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Analyzing the relationship between athleticism and on-field performance

When it comes to the Panthers, the twitchier, the better.

Carolina Panthers v Philadelphia Eagles Photo by Brett Carlsen/Getty Images

The breakout star of the 2021 NFL draft season, at least for me, wasn’t a player but a stat-head named Kent Lee Platte, the creator of the Relative Athletic Score (RAS). I hadn’t heard of RAS until just before the draft, and now I’m fascinated by it. Platte describes RAS as “a metric that can easily and intuitively gauge a player’s athletic abilities relative to the position they play and provide tools to contrast and compare based on known measurables.”

At a high level, RAS looks at combine measurables for each player and spits out a score between zero (least athletic) to 10 (most athletic) relative to other players at the same position. Now that I’ve discovered this metric, I’m hooked. Kent joined a recent Keep Sounding podcast if you’d like to hear more from the man himself.

The Panthers drafted a bunch of “high RAS” guys this year like Jaycee Horn (9.99), Brady Christensen (9.84), Terrace Marshall Jr (9.77), Tommy Tremble (8.91), Chuba Hubbard (8.44), and Daviyon Nixon (8.37). It looks like general manager Scott Fitterer and coach Matt Rhule prefer guys who are elite athletes.

But just how well do RAS scores correlate with on-field success? When it comes to the Panthers, they correlate very well.

In the chart below I’ve evaluated the 22 players Carolina drafted in Rounds 1-3 between 2011 and 2018. I’ve only included players drafted in the first three rounds because they should be able to make the roster and contribute on the field. Players drafted in Rounds 4-7 are too much of a crapshoot. I didn’t include players drafted in 2019 and 2020 because they are still so early in their careers. I’ve given every player my own subjective rating within nine tiers ranging from “Potential Hall of Famer” to “Bust” alongside their color-coded RAS. Here’s what the data shows:

Of the seven players with a RAS of 8.00 or greater, four have been Pro Bowlers (Newton, Kuechly, McCaffrey, Bradberry) and two are “above average starters” with Pro Bowl potential (Moore and Moton). Only Daeshon Hall didn’t pan out. Conversely, four players scored below a 4.00 RAS and none of them even reached the “average starter” threshold.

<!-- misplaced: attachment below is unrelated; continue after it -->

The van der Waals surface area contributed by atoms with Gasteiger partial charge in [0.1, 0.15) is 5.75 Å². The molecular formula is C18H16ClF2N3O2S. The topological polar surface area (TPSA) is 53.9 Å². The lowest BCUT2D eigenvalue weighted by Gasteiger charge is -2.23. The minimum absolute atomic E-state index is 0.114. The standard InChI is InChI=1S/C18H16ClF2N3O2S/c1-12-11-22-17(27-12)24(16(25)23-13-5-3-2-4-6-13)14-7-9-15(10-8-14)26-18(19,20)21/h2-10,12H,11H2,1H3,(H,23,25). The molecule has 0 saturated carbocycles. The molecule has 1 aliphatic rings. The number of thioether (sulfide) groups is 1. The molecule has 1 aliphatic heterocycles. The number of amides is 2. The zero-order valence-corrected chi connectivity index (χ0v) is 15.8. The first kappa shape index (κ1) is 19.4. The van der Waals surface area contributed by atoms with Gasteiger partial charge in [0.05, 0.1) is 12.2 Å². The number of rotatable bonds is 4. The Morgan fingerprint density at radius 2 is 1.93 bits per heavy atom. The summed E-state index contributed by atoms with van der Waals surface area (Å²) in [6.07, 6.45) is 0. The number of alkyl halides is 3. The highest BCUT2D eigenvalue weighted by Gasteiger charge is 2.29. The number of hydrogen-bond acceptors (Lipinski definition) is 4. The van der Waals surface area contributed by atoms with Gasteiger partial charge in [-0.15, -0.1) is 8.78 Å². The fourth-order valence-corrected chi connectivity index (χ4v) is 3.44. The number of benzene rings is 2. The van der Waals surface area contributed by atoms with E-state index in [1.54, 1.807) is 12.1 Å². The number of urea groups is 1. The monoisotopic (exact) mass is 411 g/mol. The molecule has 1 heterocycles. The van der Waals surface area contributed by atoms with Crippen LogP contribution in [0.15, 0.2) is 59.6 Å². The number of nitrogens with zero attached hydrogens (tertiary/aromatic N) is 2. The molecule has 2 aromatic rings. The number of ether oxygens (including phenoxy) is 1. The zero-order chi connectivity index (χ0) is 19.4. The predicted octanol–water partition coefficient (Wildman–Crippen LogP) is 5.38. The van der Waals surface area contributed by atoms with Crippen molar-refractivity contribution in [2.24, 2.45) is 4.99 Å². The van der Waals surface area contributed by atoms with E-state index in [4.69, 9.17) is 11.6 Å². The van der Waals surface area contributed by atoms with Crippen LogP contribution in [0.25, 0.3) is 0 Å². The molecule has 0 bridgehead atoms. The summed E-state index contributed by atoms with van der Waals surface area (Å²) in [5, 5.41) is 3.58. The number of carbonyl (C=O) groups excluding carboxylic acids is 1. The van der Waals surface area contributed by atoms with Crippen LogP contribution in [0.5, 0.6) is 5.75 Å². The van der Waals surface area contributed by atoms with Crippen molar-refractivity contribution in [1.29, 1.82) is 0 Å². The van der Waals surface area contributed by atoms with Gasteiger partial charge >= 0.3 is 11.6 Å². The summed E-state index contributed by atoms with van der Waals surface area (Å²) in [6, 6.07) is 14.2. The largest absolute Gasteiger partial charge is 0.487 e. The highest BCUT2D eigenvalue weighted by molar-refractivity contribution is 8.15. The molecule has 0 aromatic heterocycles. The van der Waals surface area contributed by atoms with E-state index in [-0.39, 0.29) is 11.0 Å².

When the Panthers 2019 and 2020 draft picks are thrown in, it further validates the predictive power of RAS. Jeremy Chinn scored a perfect 10.00 and will likely become a Pro Bowl player. Brain Burns scored a 9.90 and he’s also dripping with Pro Bowl potential. Derrick Brown scored a decent 5.90 and had a solid rookie season. The one recent draft pick who didn’t score well on the RAS scale was Greg Little at 3.61, and he’s failed to secure a starting gig through two seasons on a makeshift offensive line. (Note, Will Grier scored a 7.22 and Yetur Gross-Matos doesn’t have an RAS on file.)

From a statistics standpoint, the correlation coefficient is 0.64 when using RAS to predict on-field performance. This indicates a moderate positive correlation, which means there is a tendency for high RAS scores to go with high on-field performance, and vice versa.

I know it’s not controversial to conclude better athletes make better football players, but it’s interesting to look at it through the lens of the Panthers recent draft history. I’m getting more confident in the future of this franchise knowing Carolina’s new general manager likes to trade down to acquire more picks, and with those picks he’s targeting elite athletes.

Many props to Kent Lee Platte for this solid metric. If there was a RAS equivalent to give to people applying analytics to the NFL, Kent would be somewhere near a 10.00.